It may seem at first that discarded wood rife with imperfection is not good for crafting fine furniture, but we've seen time and time again how junked wood can become things of surprising beauty. American furniture maker Greg Klassen, influenced by his home in the Pacific Northwest, salvages rough edged or rotting pieces of wood -- often thrown out on construction sites and lumber yards -- transforming them into gorgeous pieces that are embedded with handcut glass 'rivers' and 'lakes'. The resulting impression is a work that brings lines and textures of nature right into the home.
Klassen, who has an academic background in theology, before swapping his "textbooks for a handplane," apprenticed in places like California's redwood coast and Sweden. His past experiences seem to bring a sense of reverence for life and nature into his work, which can be directly felt in the way his pieces come together.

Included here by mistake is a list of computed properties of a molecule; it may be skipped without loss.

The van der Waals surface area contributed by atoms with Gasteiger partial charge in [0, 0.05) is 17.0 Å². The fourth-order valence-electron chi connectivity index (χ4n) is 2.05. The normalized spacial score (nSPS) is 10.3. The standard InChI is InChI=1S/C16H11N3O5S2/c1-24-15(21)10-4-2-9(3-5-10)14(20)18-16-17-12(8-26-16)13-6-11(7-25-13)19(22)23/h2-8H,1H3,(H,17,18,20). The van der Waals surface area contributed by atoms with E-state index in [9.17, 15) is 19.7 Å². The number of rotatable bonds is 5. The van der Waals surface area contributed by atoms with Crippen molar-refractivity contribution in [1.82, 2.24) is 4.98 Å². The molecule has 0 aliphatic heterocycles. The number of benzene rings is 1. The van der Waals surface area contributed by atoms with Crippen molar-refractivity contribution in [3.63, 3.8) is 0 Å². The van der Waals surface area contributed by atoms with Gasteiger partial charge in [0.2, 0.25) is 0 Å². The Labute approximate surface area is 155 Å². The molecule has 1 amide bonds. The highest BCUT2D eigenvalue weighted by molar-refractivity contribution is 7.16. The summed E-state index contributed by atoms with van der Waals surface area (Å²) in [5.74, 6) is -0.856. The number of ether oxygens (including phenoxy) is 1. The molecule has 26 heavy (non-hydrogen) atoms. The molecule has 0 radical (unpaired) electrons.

It's a lesson in geography for grown-ups, functional and beautifully crafted.
Klassen's materials of maple, walnut, though first imperfect, become real masterpieces of woodworking, walking a delicate balance between the natural and manmade, the orthogonal and the circular, the rough and the smooth.
In contrast to the facile conformity of globalized, big-box, cheap particleboard furniture that will break apart in a few years, Klassen's sublime pieces convey a deep wonder and understanding for nature's incredible power. See more over at Greg Klassen.